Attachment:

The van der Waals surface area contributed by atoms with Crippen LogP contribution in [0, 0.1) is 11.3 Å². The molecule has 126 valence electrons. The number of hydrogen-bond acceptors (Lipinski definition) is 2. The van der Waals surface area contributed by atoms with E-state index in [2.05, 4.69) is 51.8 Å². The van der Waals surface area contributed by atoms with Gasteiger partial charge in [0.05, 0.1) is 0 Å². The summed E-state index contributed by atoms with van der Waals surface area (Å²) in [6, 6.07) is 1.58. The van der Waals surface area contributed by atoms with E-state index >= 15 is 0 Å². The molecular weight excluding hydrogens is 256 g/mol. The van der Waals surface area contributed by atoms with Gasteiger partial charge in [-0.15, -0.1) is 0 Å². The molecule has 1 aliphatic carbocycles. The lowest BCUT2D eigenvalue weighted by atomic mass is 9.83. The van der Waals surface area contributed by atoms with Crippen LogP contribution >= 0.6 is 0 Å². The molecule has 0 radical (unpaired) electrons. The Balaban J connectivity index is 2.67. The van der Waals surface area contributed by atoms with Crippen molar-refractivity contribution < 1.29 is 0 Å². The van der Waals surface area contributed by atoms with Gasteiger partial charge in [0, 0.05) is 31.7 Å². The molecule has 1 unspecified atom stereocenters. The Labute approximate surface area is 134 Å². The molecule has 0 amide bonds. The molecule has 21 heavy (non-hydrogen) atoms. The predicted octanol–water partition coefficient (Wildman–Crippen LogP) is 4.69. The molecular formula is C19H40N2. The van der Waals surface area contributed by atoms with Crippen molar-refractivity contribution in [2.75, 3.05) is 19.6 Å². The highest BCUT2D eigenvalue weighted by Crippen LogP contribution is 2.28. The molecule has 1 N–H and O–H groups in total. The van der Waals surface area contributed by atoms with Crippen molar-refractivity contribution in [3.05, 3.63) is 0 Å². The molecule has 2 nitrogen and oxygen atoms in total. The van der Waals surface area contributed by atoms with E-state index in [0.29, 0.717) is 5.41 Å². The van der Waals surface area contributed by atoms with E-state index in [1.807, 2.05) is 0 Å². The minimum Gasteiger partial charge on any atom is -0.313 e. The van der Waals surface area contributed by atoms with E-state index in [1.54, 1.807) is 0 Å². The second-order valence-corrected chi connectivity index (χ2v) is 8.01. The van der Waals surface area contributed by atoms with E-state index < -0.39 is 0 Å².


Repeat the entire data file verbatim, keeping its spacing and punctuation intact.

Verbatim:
The van der Waals surface area contributed by atoms with Crippen LogP contribution in [0, 0.1) is 11.3 Å². The molecule has 126 valence electrons. The number of hydrogen-bond acceptors (Lipinski definition) is 2. The van der Waals surface area contributed by atoms with E-state index in [2.05, 4.69) is 51.8 Å². The van der Waals surface area contributed by atoms with Gasteiger partial charge in [0.05, 0.1) is 0 Å². The summed E-state index contributed by atoms with van der Waals surface area (Å²) in [6, 6.07) is 1.58. The van der Waals surface area contributed by atoms with E-state index >= 15 is 0 Å². The molecular weight excluding hydrogens is 256 g/mol. The van der Waals surface area contributed by atoms with Gasteiger partial charge in [-0.15, -0.1) is 0 Å². The molecule has 1 aliphatic carbocycles. The lowest BCUT2D eigenvalue weighted by atomic mass is 9.83. The van der Waals surface area contributed by atoms with Crippen LogP contribution >= 0.6 is 0 Å². The molecule has 0 radical (unpaired) electrons. The Balaban J connectivity index is 2.67. The van der Waals surface area contributed by atoms with Crippen molar-refractivity contribution < 1.29 is 0 Å². The van der Waals surface area contributed by atoms with Gasteiger partial charge in [0, 0.05) is 31.7 Å². The molecule has 1 unspecified atom stereocenters. The Labute approximate surface area is 134 Å². The molecule has 0 amide bonds. The molecule has 21 heavy (non-hydrogen) atoms. The predicted octanol–water partition coefficient (Wildman–Crippen LogP) is 4.69. The molecular formula is C19H40N2. The van der Waals surface area contributed by atoms with Crippen molar-refractivity contribution in [2.75, 3.05) is 19.6 Å². The highest BCUT2D eigenvalue weighted by Crippen LogP contribution is 2.28. The molecule has 1 N–H and O–H groups in total. The van der Waals surface area contributed by atoms with Crippen molar-refractivity contribution in [3.05, 3.63) is 0 Å². The molecule has 2 nitrogen and oxygen atoms in total. The van der Waals surface area contributed by atoms with E-state index in [0.29, 0.717) is 5.41 Å². The van der Waals surface area contributed by atoms with E-state index in [1.807, 2.05) is 0 Å². The minimum Gasteiger partial charge on any atom is -0.313 e. The van der Waals surface area contributed by atoms with E-state index in [1.54, 1.807) is 0 Å². The second-order valence-corrected chi connectivity index (χ2v) is 8.01. The van der Waals surface area contributed by atoms with E-state index < -0.39 is 0 Å².